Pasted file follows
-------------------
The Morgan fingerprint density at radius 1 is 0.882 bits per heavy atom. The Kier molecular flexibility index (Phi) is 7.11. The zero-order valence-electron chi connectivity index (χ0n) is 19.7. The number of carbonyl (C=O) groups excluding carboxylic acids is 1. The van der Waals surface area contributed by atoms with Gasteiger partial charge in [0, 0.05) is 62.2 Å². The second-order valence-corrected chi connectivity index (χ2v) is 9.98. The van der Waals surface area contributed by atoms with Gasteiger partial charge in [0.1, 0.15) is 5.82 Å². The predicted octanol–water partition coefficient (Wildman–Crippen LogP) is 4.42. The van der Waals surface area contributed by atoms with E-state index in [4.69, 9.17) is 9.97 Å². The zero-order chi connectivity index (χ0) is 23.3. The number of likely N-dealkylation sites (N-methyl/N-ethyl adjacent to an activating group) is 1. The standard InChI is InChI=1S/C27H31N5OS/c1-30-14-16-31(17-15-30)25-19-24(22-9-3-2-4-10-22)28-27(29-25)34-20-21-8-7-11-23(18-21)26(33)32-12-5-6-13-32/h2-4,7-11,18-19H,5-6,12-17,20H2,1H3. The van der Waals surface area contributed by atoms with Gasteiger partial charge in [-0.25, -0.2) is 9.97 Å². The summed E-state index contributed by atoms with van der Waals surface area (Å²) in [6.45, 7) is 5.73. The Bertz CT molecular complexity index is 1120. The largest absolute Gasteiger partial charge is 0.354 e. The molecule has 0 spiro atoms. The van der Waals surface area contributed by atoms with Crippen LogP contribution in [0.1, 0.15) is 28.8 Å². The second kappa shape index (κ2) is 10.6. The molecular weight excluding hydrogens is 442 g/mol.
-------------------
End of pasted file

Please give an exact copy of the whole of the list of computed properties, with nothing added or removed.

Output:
The Morgan fingerprint density at radius 1 is 0.882 bits per heavy atom. The Kier molecular flexibility index (Phi) is 7.11. The zero-order valence-electron chi connectivity index (χ0n) is 19.7. The number of carbonyl (C=O) groups excluding carboxylic acids is 1. The van der Waals surface area contributed by atoms with Gasteiger partial charge in [0, 0.05) is 62.2 Å². The second-order valence-corrected chi connectivity index (χ2v) is 9.98. The van der Waals surface area contributed by atoms with Gasteiger partial charge in [0.1, 0.15) is 5.82 Å². The predicted octanol–water partition coefficient (Wildman–Crippen LogP) is 4.42. The van der Waals surface area contributed by atoms with E-state index in [4.69, 9.17) is 9.97 Å². The zero-order chi connectivity index (χ0) is 23.3. The number of likely N-dealkylation sites (N-methyl/N-ethyl adjacent to an activating group) is 1. The standard InChI is InChI=1S/C27H31N5OS/c1-30-14-16-31(17-15-30)25-19-24(22-9-3-2-4-10-22)28-27(29-25)34-20-21-8-7-11-23(18-21)26(33)32-12-5-6-13-32/h2-4,7-11,18-19H,5-6,12-17,20H2,1H3. The van der Waals surface area contributed by atoms with Gasteiger partial charge in [-0.25, -0.2) is 9.97 Å². The summed E-state index contributed by atoms with van der Waals surface area (Å²) in [6.45, 7) is 5.73. The Bertz CT molecular complexity index is 1120. The largest absolute Gasteiger partial charge is 0.354 e. The molecule has 0 spiro atoms. The van der Waals surface area contributed by atoms with Crippen LogP contribution in [0.1, 0.15) is 28.8 Å². The second kappa shape index (κ2) is 10.6. The molecular weight excluding hydrogens is 442 g/mol.